Wedding Regrets: Learn from Mine

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I’ve mentioned a little bit about how Mr. Nerd and I had met before. I wanted to share with any brides to be our wedding fiasco and some tips in avoiding the mistakes we made in planning our special day. We met the first time early in the summer. He was helping me and a family I was living with moving to a new house.

Unfortunately, the Dad and I were the only adults able to lift heavy items and for the most part, my responsibility was watching the rambunctious toddlers. They hired movers but that would only be two and anyway, they turned out unreliable. I had contacted (LDS) members in the area and asked for some help.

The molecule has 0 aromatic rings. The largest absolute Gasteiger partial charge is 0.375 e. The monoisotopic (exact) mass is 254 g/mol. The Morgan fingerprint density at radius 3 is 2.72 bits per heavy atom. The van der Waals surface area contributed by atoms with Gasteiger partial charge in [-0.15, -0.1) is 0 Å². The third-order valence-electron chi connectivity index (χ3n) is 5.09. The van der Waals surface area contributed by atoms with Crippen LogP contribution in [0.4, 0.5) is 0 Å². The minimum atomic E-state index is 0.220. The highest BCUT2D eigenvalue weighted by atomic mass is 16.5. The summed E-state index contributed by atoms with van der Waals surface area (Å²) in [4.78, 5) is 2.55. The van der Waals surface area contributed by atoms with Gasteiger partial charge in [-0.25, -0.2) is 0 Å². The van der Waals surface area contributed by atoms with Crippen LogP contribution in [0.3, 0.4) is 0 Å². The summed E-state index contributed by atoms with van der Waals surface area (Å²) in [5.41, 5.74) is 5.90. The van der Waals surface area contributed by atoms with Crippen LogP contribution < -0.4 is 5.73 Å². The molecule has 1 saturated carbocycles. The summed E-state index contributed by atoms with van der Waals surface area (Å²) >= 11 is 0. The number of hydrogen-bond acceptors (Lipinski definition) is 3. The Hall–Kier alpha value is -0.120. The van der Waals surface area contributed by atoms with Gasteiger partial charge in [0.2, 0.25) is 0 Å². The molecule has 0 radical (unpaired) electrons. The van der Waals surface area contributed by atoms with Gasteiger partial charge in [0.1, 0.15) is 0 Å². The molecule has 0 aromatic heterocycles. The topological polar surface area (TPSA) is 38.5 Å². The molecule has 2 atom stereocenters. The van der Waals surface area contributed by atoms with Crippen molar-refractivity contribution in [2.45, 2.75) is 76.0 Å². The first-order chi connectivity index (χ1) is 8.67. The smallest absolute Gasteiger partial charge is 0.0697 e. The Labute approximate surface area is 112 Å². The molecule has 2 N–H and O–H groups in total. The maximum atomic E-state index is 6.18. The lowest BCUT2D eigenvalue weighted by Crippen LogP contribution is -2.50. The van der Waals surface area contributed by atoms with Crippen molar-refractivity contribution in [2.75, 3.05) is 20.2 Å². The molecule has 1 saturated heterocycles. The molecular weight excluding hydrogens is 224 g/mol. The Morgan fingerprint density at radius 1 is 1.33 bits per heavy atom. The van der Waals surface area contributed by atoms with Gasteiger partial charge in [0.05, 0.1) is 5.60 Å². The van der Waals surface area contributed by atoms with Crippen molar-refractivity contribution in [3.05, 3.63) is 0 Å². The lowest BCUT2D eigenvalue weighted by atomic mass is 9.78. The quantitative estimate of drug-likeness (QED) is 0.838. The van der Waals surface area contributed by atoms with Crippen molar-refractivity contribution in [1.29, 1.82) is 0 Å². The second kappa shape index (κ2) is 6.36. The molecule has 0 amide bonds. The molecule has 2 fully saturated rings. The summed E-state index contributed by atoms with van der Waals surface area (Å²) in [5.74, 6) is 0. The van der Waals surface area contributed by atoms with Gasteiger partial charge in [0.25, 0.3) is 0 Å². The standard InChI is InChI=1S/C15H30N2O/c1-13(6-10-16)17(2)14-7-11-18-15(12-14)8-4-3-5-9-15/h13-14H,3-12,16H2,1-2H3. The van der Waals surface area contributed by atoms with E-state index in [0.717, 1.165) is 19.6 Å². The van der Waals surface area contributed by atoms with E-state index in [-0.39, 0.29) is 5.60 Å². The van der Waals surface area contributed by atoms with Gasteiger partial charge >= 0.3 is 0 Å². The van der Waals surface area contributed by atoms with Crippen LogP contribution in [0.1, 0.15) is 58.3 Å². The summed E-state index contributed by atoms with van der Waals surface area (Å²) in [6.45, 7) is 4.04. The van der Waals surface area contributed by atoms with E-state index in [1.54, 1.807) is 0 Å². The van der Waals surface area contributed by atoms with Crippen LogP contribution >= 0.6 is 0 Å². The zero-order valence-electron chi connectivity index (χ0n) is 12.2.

That’s how we met. He became my link to the church during hard times and my lifeline back on my feet after a number of devastating blows. Finally, after his long-distance girlfriend dumps him out of the blue, we went out on a date. And if you’ve picked up anything about me yet, I can be a bit oblivious to social cues. It took me over a week later to realize it was a date, and another day for me to realize that I liked that. Only a few months later he asked me to marry him. And thus began the first great hurdle we had to cross. Wedding planning.

“I love how she makes me feel, like anything is possible or like life is worth it.” ~ 500 Days of Summer